Canal Art includes roses & daises and castle pictures but can also include scroll patterns, compass wheel designs, playing card motifs, sign-writing, etc. Canal Art, sometimes referred to as ‘Roses & Castles’, really took off with the birth of the railways. The new competition caused costs to be cut, so boatmen brought their families on board to work as crew. The narrowboat cabin became the family home and the home needed decorating. Boat people would have been aware of current styles and fashions from the goods they carried so as is done today, popular styles were copied and then took on a life of their own. Early flower patterns looked realistic but as the style became popular, it was simplified and stylised by boatyard painters, who decorated whole fleets of boats. This stylisation reached its peek between the beginning of the 20th century and the First World War. There was a decline through the Second World War and with nationalisation in the 1950’s it all but disappeared until canals were rediscovered for leisure purposes in the 1970’s. Since then, many derelict canals have been restored and the British Waterways Board has evolved into the Canal and River Trust. With a whole new generation of boats now found on the canals the decoration has also evolved to cater for this.
I took up Canal Art about thirty five years ago after attending a number of courses, having seen the brightly coloured boats on a family holiday. Having got so much pleasure from the painting I decided to pass on that enjoyment through teaching the subject at one-day and weekend courses.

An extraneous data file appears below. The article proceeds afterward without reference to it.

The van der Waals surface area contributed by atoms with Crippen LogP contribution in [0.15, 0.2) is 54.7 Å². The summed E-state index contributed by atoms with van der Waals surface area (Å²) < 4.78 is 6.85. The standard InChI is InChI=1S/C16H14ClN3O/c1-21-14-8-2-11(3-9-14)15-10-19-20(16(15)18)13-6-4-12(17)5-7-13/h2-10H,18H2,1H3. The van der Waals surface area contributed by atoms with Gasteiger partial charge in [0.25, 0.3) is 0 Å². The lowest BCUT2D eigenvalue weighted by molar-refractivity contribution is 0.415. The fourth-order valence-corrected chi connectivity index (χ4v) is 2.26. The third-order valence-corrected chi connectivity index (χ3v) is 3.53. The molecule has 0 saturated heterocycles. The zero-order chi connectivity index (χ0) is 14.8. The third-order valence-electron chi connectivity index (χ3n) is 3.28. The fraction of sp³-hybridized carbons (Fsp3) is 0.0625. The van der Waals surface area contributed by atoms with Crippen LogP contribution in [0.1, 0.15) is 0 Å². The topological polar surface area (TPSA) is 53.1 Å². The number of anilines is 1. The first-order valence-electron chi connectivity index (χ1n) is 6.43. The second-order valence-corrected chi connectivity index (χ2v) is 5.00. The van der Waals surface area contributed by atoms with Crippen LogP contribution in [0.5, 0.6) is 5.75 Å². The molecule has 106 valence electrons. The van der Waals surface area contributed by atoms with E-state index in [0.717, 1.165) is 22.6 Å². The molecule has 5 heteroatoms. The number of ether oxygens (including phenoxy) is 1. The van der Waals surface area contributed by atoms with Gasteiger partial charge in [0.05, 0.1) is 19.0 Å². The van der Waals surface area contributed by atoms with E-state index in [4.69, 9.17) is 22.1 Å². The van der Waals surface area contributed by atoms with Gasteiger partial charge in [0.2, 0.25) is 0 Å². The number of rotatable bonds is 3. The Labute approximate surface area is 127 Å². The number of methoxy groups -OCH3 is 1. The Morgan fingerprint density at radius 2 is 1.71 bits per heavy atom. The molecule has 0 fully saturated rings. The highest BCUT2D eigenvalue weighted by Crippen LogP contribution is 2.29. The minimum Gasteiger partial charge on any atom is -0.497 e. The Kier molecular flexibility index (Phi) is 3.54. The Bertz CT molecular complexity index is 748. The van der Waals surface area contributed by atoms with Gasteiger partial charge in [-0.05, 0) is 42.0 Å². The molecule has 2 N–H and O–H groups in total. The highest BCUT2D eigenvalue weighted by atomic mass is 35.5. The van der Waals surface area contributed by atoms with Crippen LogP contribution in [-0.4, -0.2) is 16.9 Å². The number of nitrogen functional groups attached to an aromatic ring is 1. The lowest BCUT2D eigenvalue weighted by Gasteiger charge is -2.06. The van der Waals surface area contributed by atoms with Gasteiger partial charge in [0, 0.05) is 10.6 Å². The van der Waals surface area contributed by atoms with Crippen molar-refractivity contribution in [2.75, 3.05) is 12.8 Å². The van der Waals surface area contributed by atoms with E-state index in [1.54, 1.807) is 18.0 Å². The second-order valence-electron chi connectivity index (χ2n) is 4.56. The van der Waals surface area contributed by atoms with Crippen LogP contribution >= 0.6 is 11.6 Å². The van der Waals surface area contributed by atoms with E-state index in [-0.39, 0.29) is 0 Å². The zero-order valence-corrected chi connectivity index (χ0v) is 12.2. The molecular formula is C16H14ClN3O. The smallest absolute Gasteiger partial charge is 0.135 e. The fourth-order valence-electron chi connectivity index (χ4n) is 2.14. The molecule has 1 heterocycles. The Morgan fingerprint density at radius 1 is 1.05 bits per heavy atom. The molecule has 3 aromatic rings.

The first major item I painted was a stool having been through a few exercises on card. The date of this item can been seen on the stool which included all the main aspects of canal art: roses & daises, a castle scene, lettering and scroll work.
People like myself, having discovered canals through leisure boating became interested in Canal Art. This group of amateur painters helped supplement the fast dwindling number of professionals still working on the canals. This new breed of painters are helping to keep the tradition going and develop new techniques for the current range of boats found on our waterways. The best way of learning is by watching someone else and then copying. It‘s a craft that anyone can learn to some extent, and is more about technique than artistic ability, although a sense of colour is useful.
People involved with Canal Art seem to fall into a number of different groups. There are those who want to preserve the art as it was. Those who see it as a ‘Folk Art’ and feel it must evolve with the times, like Fairground Art has. A few paint on a professional footing and others paint just for fun. In different ways, they all are helping to preserve canal art and develop it for the future. A future that could be much longer than the time of commercial carrying when the art originally developed.
Alternative to Castle Picture
Following in a tradition of variations on the castle theme this Water Can was painted as a prize for a canal festival. As the festival was being held at Three Mills in the London Borough of Newham, one of the mills was featured instead of a castle picture. The three mills, on the River Lea, were all tidal but now only two remain. Its an area at the start of the Lea Valley Park and has now become more popular since the London 2012 Olympics.